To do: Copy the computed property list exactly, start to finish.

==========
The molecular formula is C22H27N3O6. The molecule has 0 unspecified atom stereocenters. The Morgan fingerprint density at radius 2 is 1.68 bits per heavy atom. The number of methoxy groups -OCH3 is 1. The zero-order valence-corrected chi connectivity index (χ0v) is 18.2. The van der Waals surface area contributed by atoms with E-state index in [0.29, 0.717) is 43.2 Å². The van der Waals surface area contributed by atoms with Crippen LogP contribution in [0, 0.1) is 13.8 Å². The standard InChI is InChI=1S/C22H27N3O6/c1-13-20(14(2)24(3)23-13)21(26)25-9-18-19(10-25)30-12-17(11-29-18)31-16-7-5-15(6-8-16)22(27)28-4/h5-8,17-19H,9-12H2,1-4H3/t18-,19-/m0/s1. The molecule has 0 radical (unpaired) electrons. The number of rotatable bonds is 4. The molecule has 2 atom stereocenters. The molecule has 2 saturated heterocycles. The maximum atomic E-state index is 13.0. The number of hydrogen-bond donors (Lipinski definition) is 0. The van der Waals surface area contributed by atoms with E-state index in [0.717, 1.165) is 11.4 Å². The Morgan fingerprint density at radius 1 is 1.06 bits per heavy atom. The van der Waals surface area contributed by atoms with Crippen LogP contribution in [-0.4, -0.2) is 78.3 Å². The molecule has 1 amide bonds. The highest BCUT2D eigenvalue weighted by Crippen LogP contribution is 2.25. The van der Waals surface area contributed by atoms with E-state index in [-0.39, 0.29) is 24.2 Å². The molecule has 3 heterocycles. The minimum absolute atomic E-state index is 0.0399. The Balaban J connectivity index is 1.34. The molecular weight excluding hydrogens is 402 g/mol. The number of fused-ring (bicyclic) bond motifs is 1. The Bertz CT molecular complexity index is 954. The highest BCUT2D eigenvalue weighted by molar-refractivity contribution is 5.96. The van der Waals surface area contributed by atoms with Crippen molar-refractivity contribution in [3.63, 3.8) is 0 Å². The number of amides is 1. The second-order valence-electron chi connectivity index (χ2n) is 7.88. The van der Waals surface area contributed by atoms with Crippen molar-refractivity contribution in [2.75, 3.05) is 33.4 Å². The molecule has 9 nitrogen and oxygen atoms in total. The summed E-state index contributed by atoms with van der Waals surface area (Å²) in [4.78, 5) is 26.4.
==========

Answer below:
The molecular formula is C22H27N3O6. The molecule has 0 unspecified atom stereocenters. The Morgan fingerprint density at radius 2 is 1.68 bits per heavy atom. The number of methoxy groups -OCH3 is 1. The zero-order valence-corrected chi connectivity index (χ0v) is 18.2. The van der Waals surface area contributed by atoms with E-state index in [0.29, 0.717) is 43.2 Å². The van der Waals surface area contributed by atoms with Crippen LogP contribution in [0, 0.1) is 13.8 Å². The standard InChI is InChI=1S/C22H27N3O6/c1-13-20(14(2)24(3)23-13)21(26)25-9-18-19(10-25)30-12-17(11-29-18)31-16-7-5-15(6-8-16)22(27)28-4/h5-8,17-19H,9-12H2,1-4H3/t18-,19-/m0/s1. The molecule has 0 radical (unpaired) electrons. The number of rotatable bonds is 4. The molecule has 2 atom stereocenters. The molecule has 2 saturated heterocycles. The maximum atomic E-state index is 13.0. The number of hydrogen-bond donors (Lipinski definition) is 0. The van der Waals surface area contributed by atoms with E-state index in [0.717, 1.165) is 11.4 Å². The Morgan fingerprint density at radius 1 is 1.06 bits per heavy atom. The van der Waals surface area contributed by atoms with Crippen LogP contribution in [-0.4, -0.2) is 78.3 Å². The molecule has 1 amide bonds. The highest BCUT2D eigenvalue weighted by Crippen LogP contribution is 2.25. The van der Waals surface area contributed by atoms with E-state index in [-0.39, 0.29) is 24.2 Å². The molecule has 3 heterocycles. The minimum absolute atomic E-state index is 0.0399. The Balaban J connectivity index is 1.34. The molecular weight excluding hydrogens is 402 g/mol. The number of fused-ring (bicyclic) bond motifs is 1. The Bertz CT molecular complexity index is 954. The highest BCUT2D eigenvalue weighted by molar-refractivity contribution is 5.96. The van der Waals surface area contributed by atoms with Crippen molar-refractivity contribution in [3.63, 3.8) is 0 Å². The number of amides is 1. The second-order valence-electron chi connectivity index (χ2n) is 7.88. The van der Waals surface area contributed by atoms with Crippen molar-refractivity contribution in [2.75, 3.05) is 33.4 Å². The molecule has 9 nitrogen and oxygen atoms in total. The summed E-state index contributed by atoms with van der Waals surface area (Å²) in [4.78, 5) is 26.4.